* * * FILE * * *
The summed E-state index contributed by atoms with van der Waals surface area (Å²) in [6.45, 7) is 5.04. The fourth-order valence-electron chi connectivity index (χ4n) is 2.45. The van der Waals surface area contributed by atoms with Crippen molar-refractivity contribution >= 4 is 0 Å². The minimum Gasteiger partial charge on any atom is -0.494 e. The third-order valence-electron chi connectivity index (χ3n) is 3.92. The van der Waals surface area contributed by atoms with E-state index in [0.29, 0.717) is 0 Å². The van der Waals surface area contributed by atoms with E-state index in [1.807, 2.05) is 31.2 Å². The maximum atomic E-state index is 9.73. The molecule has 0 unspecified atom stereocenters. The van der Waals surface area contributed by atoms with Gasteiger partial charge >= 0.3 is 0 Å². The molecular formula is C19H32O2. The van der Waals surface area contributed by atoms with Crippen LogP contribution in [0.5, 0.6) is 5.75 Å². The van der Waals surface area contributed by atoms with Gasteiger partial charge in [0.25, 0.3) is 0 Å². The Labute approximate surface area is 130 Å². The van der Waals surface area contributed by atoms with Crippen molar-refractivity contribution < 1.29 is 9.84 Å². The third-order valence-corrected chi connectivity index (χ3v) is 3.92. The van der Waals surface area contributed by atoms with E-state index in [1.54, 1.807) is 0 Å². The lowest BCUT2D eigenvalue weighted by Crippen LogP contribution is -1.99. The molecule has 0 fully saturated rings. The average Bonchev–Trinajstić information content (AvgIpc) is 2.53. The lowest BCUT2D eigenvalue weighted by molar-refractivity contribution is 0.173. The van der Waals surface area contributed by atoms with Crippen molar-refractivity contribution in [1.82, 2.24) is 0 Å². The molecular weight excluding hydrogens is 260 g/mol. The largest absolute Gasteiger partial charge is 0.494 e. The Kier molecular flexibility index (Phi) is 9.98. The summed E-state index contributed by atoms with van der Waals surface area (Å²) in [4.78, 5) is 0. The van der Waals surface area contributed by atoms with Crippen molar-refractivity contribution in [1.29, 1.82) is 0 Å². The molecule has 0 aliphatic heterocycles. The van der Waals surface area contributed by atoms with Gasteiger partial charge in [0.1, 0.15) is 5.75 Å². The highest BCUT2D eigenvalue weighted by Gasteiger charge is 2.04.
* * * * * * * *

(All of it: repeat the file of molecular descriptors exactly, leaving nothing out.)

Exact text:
The summed E-state index contributed by atoms with van der Waals surface area (Å²) in [6.45, 7) is 5.04. The fourth-order valence-electron chi connectivity index (χ4n) is 2.45. The van der Waals surface area contributed by atoms with Crippen molar-refractivity contribution >= 4 is 0 Å². The minimum Gasteiger partial charge on any atom is -0.494 e. The third-order valence-electron chi connectivity index (χ3n) is 3.92. The van der Waals surface area contributed by atoms with E-state index in [0.29, 0.717) is 0 Å². The van der Waals surface area contributed by atoms with E-state index in [1.807, 2.05) is 31.2 Å². The maximum atomic E-state index is 9.73. The molecule has 0 unspecified atom stereocenters. The van der Waals surface area contributed by atoms with Gasteiger partial charge >= 0.3 is 0 Å². The molecular formula is C19H32O2. The van der Waals surface area contributed by atoms with Crippen LogP contribution in [0.5, 0.6) is 5.75 Å². The van der Waals surface area contributed by atoms with Gasteiger partial charge in [0.25, 0.3) is 0 Å². The Labute approximate surface area is 130 Å². The van der Waals surface area contributed by atoms with Crippen molar-refractivity contribution < 1.29 is 9.84 Å². The third-order valence-corrected chi connectivity index (χ3v) is 3.92. The van der Waals surface area contributed by atoms with E-state index in [1.54, 1.807) is 0 Å². The lowest BCUT2D eigenvalue weighted by Crippen LogP contribution is -1.99. The molecule has 0 fully saturated rings. The average Bonchev–Trinajstić information content (AvgIpc) is 2.53. The lowest BCUT2D eigenvalue weighted by molar-refractivity contribution is 0.173. The van der Waals surface area contributed by atoms with Crippen molar-refractivity contribution in [1.82, 2.24) is 0 Å². The molecular weight excluding hydrogens is 260 g/mol. The largest absolute Gasteiger partial charge is 0.494 e. The Kier molecular flexibility index (Phi) is 9.98. The summed E-state index contributed by atoms with van der Waals surface area (Å²) in [4.78, 5) is 0. The van der Waals surface area contributed by atoms with Crippen molar-refractivity contribution in [1.29, 1.82) is 0 Å². The molecule has 0 aliphatic heterocycles. The van der Waals surface area contributed by atoms with Gasteiger partial charge in [0.1, 0.15) is 5.75 Å². The highest BCUT2D eigenvalue weighted by Gasteiger charge is 2.04.